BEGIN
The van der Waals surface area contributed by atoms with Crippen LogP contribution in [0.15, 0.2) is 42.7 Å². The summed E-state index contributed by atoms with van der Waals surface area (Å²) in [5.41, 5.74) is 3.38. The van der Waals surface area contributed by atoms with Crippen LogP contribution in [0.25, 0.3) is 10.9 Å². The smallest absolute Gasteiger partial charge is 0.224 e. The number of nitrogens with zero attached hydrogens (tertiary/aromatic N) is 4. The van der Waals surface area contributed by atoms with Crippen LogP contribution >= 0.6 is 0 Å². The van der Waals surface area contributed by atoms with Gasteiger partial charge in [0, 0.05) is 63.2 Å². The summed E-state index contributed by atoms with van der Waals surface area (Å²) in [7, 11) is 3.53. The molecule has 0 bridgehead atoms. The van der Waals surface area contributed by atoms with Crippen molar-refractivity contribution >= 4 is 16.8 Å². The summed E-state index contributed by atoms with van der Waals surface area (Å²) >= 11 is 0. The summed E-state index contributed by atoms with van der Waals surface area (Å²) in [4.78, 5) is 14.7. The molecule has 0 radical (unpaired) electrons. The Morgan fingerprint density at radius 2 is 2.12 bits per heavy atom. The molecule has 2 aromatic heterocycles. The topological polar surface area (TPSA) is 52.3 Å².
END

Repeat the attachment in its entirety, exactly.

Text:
The van der Waals surface area contributed by atoms with Crippen LogP contribution in [0.15, 0.2) is 42.7 Å². The summed E-state index contributed by atoms with van der Waals surface area (Å²) in [5.41, 5.74) is 3.38. The van der Waals surface area contributed by atoms with Crippen LogP contribution in [0.25, 0.3) is 10.9 Å². The smallest absolute Gasteiger partial charge is 0.224 e. The number of nitrogens with zero attached hydrogens (tertiary/aromatic N) is 4. The van der Waals surface area contributed by atoms with Crippen LogP contribution >= 0.6 is 0 Å². The van der Waals surface area contributed by atoms with Gasteiger partial charge in [0, 0.05) is 63.2 Å². The summed E-state index contributed by atoms with van der Waals surface area (Å²) in [7, 11) is 3.53. The molecule has 0 bridgehead atoms. The van der Waals surface area contributed by atoms with Crippen molar-refractivity contribution >= 4 is 16.8 Å². The summed E-state index contributed by atoms with van der Waals surface area (Å²) >= 11 is 0. The summed E-state index contributed by atoms with van der Waals surface area (Å²) in [4.78, 5) is 14.7. The molecule has 0 radical (unpaired) electrons. The Morgan fingerprint density at radius 2 is 2.12 bits per heavy atom. The molecule has 2 aromatic heterocycles. The topological polar surface area (TPSA) is 52.3 Å².